Bending Over Backwards

630. Examine these two language games:

  1. Someone gives someone else the order to make particular movements with his arm, or to assume particular bodily positions (gymnastics instructor and pupil). And here is a variation of this language-game: the pupil gives himself orders and then carries them out.
  2. Someone observes certain regular processes—for example, the reactions of different metals to acids—and thereupon makes predictions about the reactions that will occur in certain particular cases.

There is an evident kinship between these two language-games, and also a fundamental difference. In both one might call the spoken words “predictions”. But compare the training which leads to the first technique with the training for the second one.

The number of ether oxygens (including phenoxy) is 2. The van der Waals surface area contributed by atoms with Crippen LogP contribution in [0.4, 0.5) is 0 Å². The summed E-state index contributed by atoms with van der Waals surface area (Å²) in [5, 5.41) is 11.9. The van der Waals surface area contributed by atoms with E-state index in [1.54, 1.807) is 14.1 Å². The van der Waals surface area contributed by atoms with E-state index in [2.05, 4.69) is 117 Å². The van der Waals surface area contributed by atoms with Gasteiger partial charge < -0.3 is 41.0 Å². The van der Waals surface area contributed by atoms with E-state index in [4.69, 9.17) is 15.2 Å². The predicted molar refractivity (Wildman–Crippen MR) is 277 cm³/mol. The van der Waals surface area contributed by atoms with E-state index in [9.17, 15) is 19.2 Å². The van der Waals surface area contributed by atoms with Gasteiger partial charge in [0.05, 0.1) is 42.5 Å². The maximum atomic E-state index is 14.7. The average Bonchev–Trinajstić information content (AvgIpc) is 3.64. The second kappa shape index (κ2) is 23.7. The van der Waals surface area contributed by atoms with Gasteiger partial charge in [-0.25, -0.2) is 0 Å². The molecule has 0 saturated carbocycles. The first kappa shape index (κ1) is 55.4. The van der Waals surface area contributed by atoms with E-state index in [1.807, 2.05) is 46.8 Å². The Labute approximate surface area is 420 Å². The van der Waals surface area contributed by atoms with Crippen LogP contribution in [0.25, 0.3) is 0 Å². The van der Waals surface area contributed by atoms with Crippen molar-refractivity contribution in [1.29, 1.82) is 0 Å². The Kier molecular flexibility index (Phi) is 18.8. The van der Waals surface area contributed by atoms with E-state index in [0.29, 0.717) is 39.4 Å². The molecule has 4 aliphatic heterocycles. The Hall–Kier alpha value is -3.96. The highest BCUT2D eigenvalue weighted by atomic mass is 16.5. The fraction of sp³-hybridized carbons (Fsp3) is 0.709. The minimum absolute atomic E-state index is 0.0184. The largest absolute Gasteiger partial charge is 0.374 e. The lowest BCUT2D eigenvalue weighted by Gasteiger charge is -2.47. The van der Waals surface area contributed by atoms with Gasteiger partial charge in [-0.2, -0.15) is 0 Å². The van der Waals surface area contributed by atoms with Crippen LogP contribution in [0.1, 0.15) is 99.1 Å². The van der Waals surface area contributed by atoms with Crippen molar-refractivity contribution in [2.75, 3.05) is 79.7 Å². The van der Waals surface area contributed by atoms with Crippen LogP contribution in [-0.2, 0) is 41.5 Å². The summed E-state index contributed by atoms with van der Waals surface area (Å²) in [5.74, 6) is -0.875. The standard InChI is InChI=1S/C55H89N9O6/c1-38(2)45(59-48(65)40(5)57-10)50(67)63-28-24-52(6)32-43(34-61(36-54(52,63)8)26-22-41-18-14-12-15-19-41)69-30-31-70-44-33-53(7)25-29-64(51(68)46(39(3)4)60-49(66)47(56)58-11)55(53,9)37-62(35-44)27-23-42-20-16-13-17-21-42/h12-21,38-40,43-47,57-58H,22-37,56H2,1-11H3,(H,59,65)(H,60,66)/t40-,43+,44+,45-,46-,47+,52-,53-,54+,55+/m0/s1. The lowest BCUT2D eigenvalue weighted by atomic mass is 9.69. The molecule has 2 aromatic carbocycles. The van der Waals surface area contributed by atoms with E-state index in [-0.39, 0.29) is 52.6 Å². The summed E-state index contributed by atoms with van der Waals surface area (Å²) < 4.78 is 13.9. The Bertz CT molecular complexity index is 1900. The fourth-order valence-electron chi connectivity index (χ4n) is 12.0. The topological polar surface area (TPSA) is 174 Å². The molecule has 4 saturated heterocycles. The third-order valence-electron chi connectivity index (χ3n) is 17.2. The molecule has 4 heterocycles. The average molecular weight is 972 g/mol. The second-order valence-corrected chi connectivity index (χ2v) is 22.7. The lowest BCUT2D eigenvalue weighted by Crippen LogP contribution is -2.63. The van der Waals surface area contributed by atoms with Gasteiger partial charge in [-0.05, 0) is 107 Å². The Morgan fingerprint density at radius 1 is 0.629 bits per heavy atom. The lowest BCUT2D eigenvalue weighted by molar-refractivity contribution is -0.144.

Ludwig Wittgenstein, Philosophical Investigations

Though there’s lots of discussion of intention and willing in Philosophical Investigations, this is the only passage I’ve found that seems to address free will issues, even though Wittgenstein doesn’t appear to acknowledge this, or at least not directly. I think they don’t come up because Wittgenstein is mostly concerned with thinking agents—what they’re doing and what they believe they’re doing—and not so much with the difference between agents and non-agents. (Except to to claim things like it would be silly to say that a stone has feelings.) However, in this passage, there is a clear difference between and agent and a non-agent. One account of the fundamental difference between the two language-games is that the gymnast could always refuse to do what the coach says, but the metal can’t refuse to react to an acid.

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